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As laid out in our awesome agile infographic, “Scrum” is a framework, or set of practices and rules, that thrive on changing requirements and an iterative approach.
Interestingly enough, the framework itself is often implemented in a brutish, “set-and-forget” style – which is quite the opposite of how it is meant to be practiced.
Setting the scene
As a quick history lesson, Agile is a methodology traditionally used in software development, but has since adapted and been applied as an alternative to traditional project management. It was founded with these four core values, which are expanded upon in the Agile Manifesto.
- Individuals and interactions over processes and tools
- Quality deliverables over comprehensive documentation
- Customer collaboration over contract negotiation
- Responding to change over following a plan
While the items on the right do hold value, the Agile methodology is based in the belief that the items on the left are more valuable. Understanding and imagining how these values apply to your business is the first step, before anything else.
Fitting the framework
Every Scrum class has attendees who were sent on an important mission: understand the framework and bring it back for implementation.
“My company does ‘x’, how do we fit into Scrum?”
This is asked in every class, and while it is my favorite question, it is also the most valid question that is on the minds of everyone else in attendance. While the instructors are fantastic, it would take foundational and tribal knowledge of an organization to answer with any sort of tactical depth.
It isn’t so much about fitting into the framework as it is placing pieces of it into the frame of your organization, and doing this in iterations. Your business is not a simple thing, it is hand-crafted and well-maintained – and it isn’t going to magically mold itself into a new and improved version.
Here are some tips to successfully bring Scrum into your organization:
Sign up for a Scrum class: Reading about Scrum is certainly valuable, but nothing beats the live environment of learning from an expert and getting immediate answers to questions. Start small, with at least two team members in an introductory session. Down the line, encourage team members who are managing projects to take official Scrum certification classes.
Don’t try it all at once: Identify a Scrum practice you think your process will benefit from, and put it to the test. If a team is having issues committing to too much work, plan a one-week sprint where they commit to the work they are accountable to deliver. Start holding daily Scrum meetings to increase visibility and collaboration. Conduct a Sprint Retrospective and reflect on the most recent initiative as a team to discuss what went well and what didn’t. Pick any one of these and when it’s refined and working, then add another element of Scrum.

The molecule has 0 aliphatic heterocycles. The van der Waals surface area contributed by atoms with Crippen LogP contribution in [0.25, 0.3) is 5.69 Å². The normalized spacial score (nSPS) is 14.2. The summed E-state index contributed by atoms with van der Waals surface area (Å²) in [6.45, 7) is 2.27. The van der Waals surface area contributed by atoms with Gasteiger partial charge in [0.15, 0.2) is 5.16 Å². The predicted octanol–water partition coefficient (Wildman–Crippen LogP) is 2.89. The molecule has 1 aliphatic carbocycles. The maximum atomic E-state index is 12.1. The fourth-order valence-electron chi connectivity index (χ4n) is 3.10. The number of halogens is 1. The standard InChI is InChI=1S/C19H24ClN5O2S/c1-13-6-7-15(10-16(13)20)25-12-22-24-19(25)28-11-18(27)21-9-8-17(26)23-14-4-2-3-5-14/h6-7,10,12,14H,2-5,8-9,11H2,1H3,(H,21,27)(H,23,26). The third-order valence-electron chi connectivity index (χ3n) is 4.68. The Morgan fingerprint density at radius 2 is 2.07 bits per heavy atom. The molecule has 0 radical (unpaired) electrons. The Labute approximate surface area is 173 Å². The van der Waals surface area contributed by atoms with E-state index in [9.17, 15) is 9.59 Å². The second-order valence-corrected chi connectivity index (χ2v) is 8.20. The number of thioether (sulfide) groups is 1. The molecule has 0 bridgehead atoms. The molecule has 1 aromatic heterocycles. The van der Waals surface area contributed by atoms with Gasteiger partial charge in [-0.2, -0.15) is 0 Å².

Don’t implement software solutions first: As laid out in the four agile values, individuals and interactions are more important than processes and tools. There is no tool out there that will implement Scrum for you, and the framework should be in place and understood well before money is spent on solutions. After all, Scrum ceremonies started with lots of whiteboards and sticky notes – and they still work just as well today.
Onboard with an expert: This is an excellent way to get your teams into an agile mindset. Even after a class, most are wondering how to bring Scrum into their organization, and an onsite Scrum coach can advise your business more personally to help mold the framework. If you decide to implement an agile software solution to manage your new process, consider hiring a training consultant to assist with initial setup and start off on the right path.
Putting it to practice
As Justin analogizes marketing expertise with Karate Kid, Scrum must be practiced daily to form a habit, and deliberately in order to become a master. Whether applying pieces of the framework or implementing Scrum as a whole, the value is gained not only by repetition and structure, but even more from the increased visibility, accountability and quality that Scrum strives to maintain.
Over the last decade, Scrum has proven itself as a heavy-hitter in all types of professional industries as well as personal applications. Use this blog and check out our agile infographic for a closer look at what Scrum is made up of, and start implementing Scrum in your business – one step at a time.
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